Using Macros in Laravel

Macro all the things

Updated on April 14, 2017 Posted by lagbox on April 1, 2017 extending laravel tips

The concept of a macro in Laravel gives you the ability in effect to add new methods to a class at runtime. This is very useful and there could be many reasons you might want to do this. A class could provide this behavior by using the Macroable trait or defining the functionality for itself.

How it works

The magic comes from the magic methods __call and __callStatic which allow this nice behavior. Lets take a quick look at Illuminate\Support\Traits\Macroable:

/* Register a custom macro. */
public static function macro($name, callable $macro)
    static::$macros[$name] = $macro;


/* Dynamically handle calls to the class. */
public function __call($method, $parameters)
    if (! static::hasMacro($method)) {
        throw new BadMethodCallException("Method {$method} does not exist.");

    if (static::$macros[$method] instanceof Closure) {
        return call_user_func_array(static::$macros[$method]->bindTo($this, static::class), $parameters);

    return call_user_func_array(static::$macros[$method], $parameters);

When you make a call to a method that isn't accessible on the class, __call will be called which will check if a macro with the name of the method trying to be called was registered. If there is a macro defined then call that callable. (Similarly for __callStatic)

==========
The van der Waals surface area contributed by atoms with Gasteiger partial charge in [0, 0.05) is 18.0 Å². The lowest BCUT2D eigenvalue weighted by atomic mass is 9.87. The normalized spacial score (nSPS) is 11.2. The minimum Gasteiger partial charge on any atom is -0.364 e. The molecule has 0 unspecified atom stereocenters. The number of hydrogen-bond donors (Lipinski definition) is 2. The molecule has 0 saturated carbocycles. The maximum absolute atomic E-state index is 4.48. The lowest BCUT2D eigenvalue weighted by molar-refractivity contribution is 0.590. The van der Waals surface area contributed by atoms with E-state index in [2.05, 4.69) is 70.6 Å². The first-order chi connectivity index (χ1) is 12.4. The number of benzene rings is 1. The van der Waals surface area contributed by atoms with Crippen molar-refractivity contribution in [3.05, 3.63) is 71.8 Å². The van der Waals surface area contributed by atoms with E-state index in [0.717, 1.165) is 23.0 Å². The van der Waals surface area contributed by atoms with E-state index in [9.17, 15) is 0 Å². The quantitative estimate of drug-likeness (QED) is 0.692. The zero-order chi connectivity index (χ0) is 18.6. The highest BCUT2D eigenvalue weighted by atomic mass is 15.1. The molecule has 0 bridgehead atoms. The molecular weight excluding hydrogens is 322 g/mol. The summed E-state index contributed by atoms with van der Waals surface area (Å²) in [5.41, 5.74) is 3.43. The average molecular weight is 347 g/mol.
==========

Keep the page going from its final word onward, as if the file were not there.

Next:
Lets create a macro on the Collection class to demonstrate how simple this is.

use Illuminate\Support\Collection;

Collection::macro('someMethod', function ($arg1 = 1, $arg2 = 1) {
    return $this->count() + $arg1 + $arg2;

$coll = new Collection([1, 2, 3]);
echo $coll->someMethod(1, 2);
// 6      = 3 + (1 + 2)
echo $coll->someMethod();
// 5      = 3 + (1 + 1)

In our example we are defining a macro for the method name someMethod that can take 2 arguments. The function returns the count of the collection added to the first and second arguments.

When we are passing a Closure in as our callable the Closure will be bound to the class we are calling macro on, so $this is referring to the class instance we are calling the method on and not $this from the current context of where this macro is defined (in a Service Provider for example).

There is also the example from the Laravel 5.4 Docs - Responses - Response Macros docs for adding a macro to the Illuminate\Routing\ResponseFactory class.

Lets drop into tinker and give it a go.

>>> Response::macro('caps', function ($value) { 
...    return Response::make(strtoupper($value));
... });
=> null
>>> (string) Response::caps("dollar Dollar Bills");
=> """
   HTTP/1.0 200 OK\r\n
   Cache-Control: no-cache, private\r\n


Some classes that implement this macro functionality (as of Laravel 5.4):

Other packages might implement this on some classes as well. The Laravel Collective's HTML & Form package uses the macro functionality from the Macroable trait for the HtmlBuilder and FormBuilder.


... they are cool?

Yes, they are cool. This functionality can be extremely handy, especially for classes that you can't easily swap out with extended versions and any helpers you come up with along the way.

There also might be situations where you might want functionality from a PR that is adding new public methods to a class and hasn't been merged. In this situation you may be able to macro these methods.


After posting this I had the occasion to stumble upon a StackOverflow question that was a decent use for macros. Add lists() method in Query Builder in Laravel 5.4